NEW YORK (Reuters) - When we were told our son had a potentially life-threatening brain tumour, our family was lucky to have world-class doctors and hospitals close to home and health insurance that covered nearly all his medical expenses and prescription drug costs.
These resources helped us make a difficult decision regarding treatment, a scenario many more families may face as modern medicine evolves. Here are some questions they may want to consider, based on our experience and interviews with cancer experts:
Major academic medical centres now often sequence tumour tissue to look for genetic aberrations. The answers they get help provide a more precise diagnosis, shed light on the expected course of a patient’s disease, and in a minority of cases, match a patient with a specific treatment that targets an abnormality, including experimental or unapproved therapies in clinical trials.
Such hospitals may also incorporate the data into their research on genetic mutations that drive disease, and frequently cover the expense of testing when insurance does not. The use of testing received a big boost in March, when the U.S. government said it would cover next-generation sequencing tests for Medicare patients with advanced cancer to search for mutations in several hundred genes.
Cancer experts recommend that patients discuss with their doctors whether sequencing of tumour tissue could help guide treatment and get a realistic assessment of whether it will benefit them. The use of such tests is expected to grow as new targeted therapies that work against many types of tumour with the same mutation come to market.
“Patients should be asking about it because it’s a part of framing out their treatment options these days. They should get good, clear, objective information about the pros and cons of doing it,” said Dr Richard Schilsky, chief medical officer at the American Society of Clinical Oncology (ASCO).
Patients have long been urged to consider a second medical opinion when they receive a life-changing diagnosis, but many still don’t seek one. Studies show that added information can change the course of treatment in nearly 40 percent of cases, potentially reducing complications and cost.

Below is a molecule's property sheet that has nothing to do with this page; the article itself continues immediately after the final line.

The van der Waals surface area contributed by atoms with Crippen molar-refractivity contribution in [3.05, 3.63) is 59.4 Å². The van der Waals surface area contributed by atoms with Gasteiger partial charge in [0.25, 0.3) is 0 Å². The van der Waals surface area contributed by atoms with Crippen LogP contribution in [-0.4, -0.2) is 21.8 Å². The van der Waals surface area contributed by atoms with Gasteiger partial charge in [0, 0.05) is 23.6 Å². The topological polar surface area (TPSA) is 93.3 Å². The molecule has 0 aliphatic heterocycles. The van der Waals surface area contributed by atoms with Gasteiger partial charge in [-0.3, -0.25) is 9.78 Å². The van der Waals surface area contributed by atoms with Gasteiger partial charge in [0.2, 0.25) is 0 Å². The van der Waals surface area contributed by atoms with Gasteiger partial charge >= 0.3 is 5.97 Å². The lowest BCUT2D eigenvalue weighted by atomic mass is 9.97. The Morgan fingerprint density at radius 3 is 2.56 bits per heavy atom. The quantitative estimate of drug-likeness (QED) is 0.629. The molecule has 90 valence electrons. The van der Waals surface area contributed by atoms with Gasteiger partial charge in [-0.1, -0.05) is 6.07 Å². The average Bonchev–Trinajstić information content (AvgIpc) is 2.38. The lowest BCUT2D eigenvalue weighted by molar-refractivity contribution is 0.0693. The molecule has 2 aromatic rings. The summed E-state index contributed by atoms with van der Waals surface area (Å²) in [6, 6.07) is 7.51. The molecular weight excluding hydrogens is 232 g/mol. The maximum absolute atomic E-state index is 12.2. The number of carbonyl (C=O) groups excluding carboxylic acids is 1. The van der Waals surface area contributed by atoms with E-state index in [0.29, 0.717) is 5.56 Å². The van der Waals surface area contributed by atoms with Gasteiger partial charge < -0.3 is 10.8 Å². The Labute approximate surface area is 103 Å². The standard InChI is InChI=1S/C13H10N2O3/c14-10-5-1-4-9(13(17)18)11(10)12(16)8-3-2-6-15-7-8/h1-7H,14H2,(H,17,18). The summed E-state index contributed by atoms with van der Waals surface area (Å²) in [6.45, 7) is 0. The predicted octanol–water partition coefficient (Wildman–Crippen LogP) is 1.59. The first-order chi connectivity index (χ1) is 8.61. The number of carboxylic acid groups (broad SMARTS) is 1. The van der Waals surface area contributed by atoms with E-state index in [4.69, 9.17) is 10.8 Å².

ASCO stresses here that the rapid evolution of treatment options makes it all the more important to find a doctor who knows about a patient’s particular type of cancer. The National Cancer Institute provides a primer here on what to look for in a second opinion.
Getting a second opinion will at least provide additional insight into a patient’s diagnosis, even if the second doctor agrees with the treatment plan. Dana-Farber Cancer Institute in Boston estimates that 40 percent of its first-time appointments are for patients seeking a second opinion.
Many major medical centres, including Memorial Sloan Kettering Cancer Center in New York, MD Anderson Cancer Center in Houston, Seattle Cancer Care Alliance and Mayo Clinic in Rochester, Minnesota, offer some form of second opinion services. If a patient cannot travel for an in-person appointment, Dana-Farber, MD Anderson and UCSF Health in San Francisco, among others, also offer remote consultations based on a review of medical records, with a written report of recommendations that may be shared directly with the patient or with their treating physician. These services are available for U.S. residents and may be offered to international patients, depending on the institution.
Given the rapid pace of new discoveries, finding the doctor who knows the most about a specific condition can take time, and even then, the doctor may be far away. It’s worth asking your own doctor, as well as consulting with other people you may know in the healthcare profession, for recommendations on the best experts.
In considering recommendations for a rare type of cancer or a newer treatment, ask the doctor how many such patients they have treated with these therapies, and what the outcomes were.
Patients should also consider repeating pathology and sequencing tests as part of their second-opinion process. Different institutions may have techniques that are better at detecting or analysing specific abnormalities that influence care. MD Anderson said it changes a new patient’s initial diagnosis from another hospital up to 25 percent of the time when it reviews pathology testing.
The services are costly, ranging from a few hundred dollars to several thousand, depending on the type of consultation and the need for additional testing. They may not be covered by insurance, or involve high out-of-pocket contributions, making it especially important for each patient to check with their individual health plan. In-person second opinion visits are more likely to be covered by Medicare and employer-sponsored insurance, while online or remote consultations are often not reimbursed.
Also keep in mind that the answers you receive may change, sometimes within months, as new data are published. You may want to touch base with the other experts you have consulted when it’s time to make new treatment decisions.
“There is almost always time for a second opinion,” said Schilsky. “And where those second opinions could potentially result in a change in the treatment course, you’d want to know that.”
Edited by John Blanton